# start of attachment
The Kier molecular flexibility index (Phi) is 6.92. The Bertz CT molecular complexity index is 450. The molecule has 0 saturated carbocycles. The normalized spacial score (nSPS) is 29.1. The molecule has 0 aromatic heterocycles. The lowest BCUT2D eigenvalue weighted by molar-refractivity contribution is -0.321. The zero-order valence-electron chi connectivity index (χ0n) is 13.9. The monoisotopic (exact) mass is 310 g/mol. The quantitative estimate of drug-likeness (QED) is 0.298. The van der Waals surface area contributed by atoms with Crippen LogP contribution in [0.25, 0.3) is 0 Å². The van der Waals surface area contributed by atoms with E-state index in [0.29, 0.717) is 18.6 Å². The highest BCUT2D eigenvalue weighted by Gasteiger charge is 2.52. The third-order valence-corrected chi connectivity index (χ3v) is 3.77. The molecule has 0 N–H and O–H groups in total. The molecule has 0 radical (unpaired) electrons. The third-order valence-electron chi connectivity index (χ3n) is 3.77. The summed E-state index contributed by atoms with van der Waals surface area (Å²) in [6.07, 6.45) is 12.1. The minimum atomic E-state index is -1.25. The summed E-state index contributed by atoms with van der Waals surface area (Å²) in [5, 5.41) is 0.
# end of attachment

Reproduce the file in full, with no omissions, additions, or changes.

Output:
The Kier molecular flexibility index (Phi) is 6.92. The Bertz CT molecular complexity index is 450. The molecule has 0 saturated carbocycles. The normalized spacial score (nSPS) is 29.1. The molecule has 0 aromatic heterocycles. The lowest BCUT2D eigenvalue weighted by molar-refractivity contribution is -0.321. The zero-order valence-electron chi connectivity index (χ0n) is 13.9. The monoisotopic (exact) mass is 310 g/mol. The quantitative estimate of drug-likeness (QED) is 0.298. The van der Waals surface area contributed by atoms with Crippen LogP contribution in [0.25, 0.3) is 0 Å². The van der Waals surface area contributed by atoms with E-state index in [0.29, 0.717) is 18.6 Å². The highest BCUT2D eigenvalue weighted by Gasteiger charge is 2.52. The third-order valence-corrected chi connectivity index (χ3v) is 3.77. The molecule has 0 N–H and O–H groups in total. The molecule has 0 radical (unpaired) electrons. The third-order valence-electron chi connectivity index (χ3n) is 3.77. The summed E-state index contributed by atoms with van der Waals surface area (Å²) in [6.07, 6.45) is 12.1. The minimum atomic E-state index is -1.25. The summed E-state index contributed by atoms with van der Waals surface area (Å²) in [5, 5.41) is 0.